Showing posts from April, 2006


Well, it had to happen.

I wrote a column suggesting that advertising agencies need to change their persprective on creativity. What other business in the world has a 'department' for creativity.

Now I have been vilified by a particularly ignorant advertising person who has chosen to think that personal attack is a reasonable substitute for choosing to think.
What the heck....?

Thankfully I have a very thick hide.

I also have my own point of view and welcome criticism and debate.
maybe it will change my mind.

"A foolish consisitency is the hob-goblin of little minds. Whoso would be a man must first be an independent." - Emerson

Truth in advertising

Usually an oxymoron.
Children spill things. Ok, so do I. On this occasion child spills on favourite red chair. Actually only red chair, but it's my favourite.
Recalled ad for product that I just happened to have in the laundry.
Applied to chair.
Stain gone.
Just like they said in the ad.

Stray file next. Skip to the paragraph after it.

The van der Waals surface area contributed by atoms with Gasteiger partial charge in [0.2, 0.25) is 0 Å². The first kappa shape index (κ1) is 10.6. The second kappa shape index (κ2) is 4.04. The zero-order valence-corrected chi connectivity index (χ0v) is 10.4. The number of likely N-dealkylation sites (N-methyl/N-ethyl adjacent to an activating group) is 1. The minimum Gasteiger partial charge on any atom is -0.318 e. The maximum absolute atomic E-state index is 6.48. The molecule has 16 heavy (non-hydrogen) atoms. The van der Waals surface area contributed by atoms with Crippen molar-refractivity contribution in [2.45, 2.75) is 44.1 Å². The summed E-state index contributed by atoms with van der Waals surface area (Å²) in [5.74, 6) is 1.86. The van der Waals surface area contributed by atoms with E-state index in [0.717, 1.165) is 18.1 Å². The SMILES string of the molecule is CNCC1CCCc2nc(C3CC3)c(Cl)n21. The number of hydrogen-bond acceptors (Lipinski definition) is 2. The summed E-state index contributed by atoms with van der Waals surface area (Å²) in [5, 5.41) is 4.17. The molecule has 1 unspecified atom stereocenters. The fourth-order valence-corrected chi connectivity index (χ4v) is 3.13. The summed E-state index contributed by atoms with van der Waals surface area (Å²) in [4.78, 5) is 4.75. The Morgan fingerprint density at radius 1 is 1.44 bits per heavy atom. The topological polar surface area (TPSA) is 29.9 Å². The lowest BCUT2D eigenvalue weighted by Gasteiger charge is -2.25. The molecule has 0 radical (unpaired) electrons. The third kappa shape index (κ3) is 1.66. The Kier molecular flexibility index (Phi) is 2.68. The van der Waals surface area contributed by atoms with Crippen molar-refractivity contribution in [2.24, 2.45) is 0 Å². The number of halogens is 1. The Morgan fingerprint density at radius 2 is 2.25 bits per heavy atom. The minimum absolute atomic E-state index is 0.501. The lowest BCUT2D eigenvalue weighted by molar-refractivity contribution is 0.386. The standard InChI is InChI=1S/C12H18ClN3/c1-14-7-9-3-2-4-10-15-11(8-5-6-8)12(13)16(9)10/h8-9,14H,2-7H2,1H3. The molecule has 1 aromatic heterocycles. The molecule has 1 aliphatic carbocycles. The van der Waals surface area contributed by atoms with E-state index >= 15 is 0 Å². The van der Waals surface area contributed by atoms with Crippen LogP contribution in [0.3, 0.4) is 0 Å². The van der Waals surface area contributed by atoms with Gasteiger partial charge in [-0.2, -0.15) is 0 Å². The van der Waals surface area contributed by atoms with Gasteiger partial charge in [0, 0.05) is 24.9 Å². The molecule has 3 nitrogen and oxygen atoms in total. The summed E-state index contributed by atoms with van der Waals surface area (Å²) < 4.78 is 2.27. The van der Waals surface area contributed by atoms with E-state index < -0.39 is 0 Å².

Bet you're wondering what the product is.
Especially if you have kids.
Or furniture.

What do you think this is?…an ad?


UnSpeak- Steven Pool
Thoroughly Recommend this book. Terrifying and instructive.

What do the phrases "pro-life," "intelligent design," and "the war on terror" have in common? Each of them is a name for something that smuggles in a highly charged political opinion. Words and phrases that function in this special way go by many names. Some writers call them "evaluative–descriptive terms." Others talk of "terministic screens" or discuss the way debates are "framed." Author Steven Poole calls them Unspeak. Unspea…

Money talks

I went to the launch of Blood magazine last night. It is an initiative by the Magazine Publishers Association to provoke interest in enhancingh creativity in magazine advertising.

I hope it works.

Casting my mind back to the days when I actually created ads for a living there was nothing more exciting to me than the opportunity to create a double page spread in a nglossy consumer magazine. My favourite was the Listener (it was the same size mMetro is today. The laminated machine proofs looked sensational in my portfolio).

Today it seems most attention is on television advertisng. Apparently it is sexier.

For me the problem with TV was that there were too many people involved. As creative director I took great pleasure in spenmding more time with a prospective art director or copywriter's print book than their show reel. Looking at their print work I could tell whether or not they had a command of their craft. Looking at their TV work I couldn't be sure.

Of course there is a real…